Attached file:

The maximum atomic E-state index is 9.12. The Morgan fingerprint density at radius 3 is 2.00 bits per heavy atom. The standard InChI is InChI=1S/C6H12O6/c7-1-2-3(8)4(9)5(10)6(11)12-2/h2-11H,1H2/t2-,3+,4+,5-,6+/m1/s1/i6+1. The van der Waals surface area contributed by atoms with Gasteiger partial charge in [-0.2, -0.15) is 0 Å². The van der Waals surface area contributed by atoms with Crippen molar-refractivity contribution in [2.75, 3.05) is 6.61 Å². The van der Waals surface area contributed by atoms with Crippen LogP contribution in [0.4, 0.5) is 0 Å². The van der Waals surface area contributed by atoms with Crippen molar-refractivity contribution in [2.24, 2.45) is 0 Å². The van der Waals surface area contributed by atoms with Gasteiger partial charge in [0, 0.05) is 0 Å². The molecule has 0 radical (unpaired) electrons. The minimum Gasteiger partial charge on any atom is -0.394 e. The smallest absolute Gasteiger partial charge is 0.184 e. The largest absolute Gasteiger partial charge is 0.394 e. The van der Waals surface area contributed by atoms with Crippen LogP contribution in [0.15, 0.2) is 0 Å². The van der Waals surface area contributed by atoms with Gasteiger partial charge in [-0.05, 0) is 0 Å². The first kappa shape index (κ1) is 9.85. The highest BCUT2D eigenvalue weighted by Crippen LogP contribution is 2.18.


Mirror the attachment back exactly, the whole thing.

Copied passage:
The maximum atomic E-state index is 9.12. The Morgan fingerprint density at radius 3 is 2.00 bits per heavy atom. The standard InChI is InChI=1S/C6H12O6/c7-1-2-3(8)4(9)5(10)6(11)12-2/h2-11H,1H2/t2-,3+,4+,5-,6+/m1/s1/i6+1. The van der Waals surface area contributed by atoms with Gasteiger partial charge in [-0.2, -0.15) is 0 Å². The van der Waals surface area contributed by atoms with Crippen molar-refractivity contribution in [2.75, 3.05) is 6.61 Å². The van der Waals surface area contributed by atoms with Crippen LogP contribution in [0.4, 0.5) is 0 Å². The van der Waals surface area contributed by atoms with Crippen molar-refractivity contribution in [2.24, 2.45) is 0 Å². The van der Waals surface area contributed by atoms with Gasteiger partial charge in [0, 0.05) is 0 Å². The molecule has 0 radical (unpaired) electrons. The minimum Gasteiger partial charge on any atom is -0.394 e. The smallest absolute Gasteiger partial charge is 0.184 e. The largest absolute Gasteiger partial charge is 0.394 e. The van der Waals surface area contributed by atoms with Crippen LogP contribution in [0.15, 0.2) is 0 Å². The van der Waals surface area contributed by atoms with Gasteiger partial charge in [-0.05, 0) is 0 Å². The first kappa shape index (κ1) is 9.85. The highest BCUT2D eigenvalue weighted by Crippen LogP contribution is 2.18.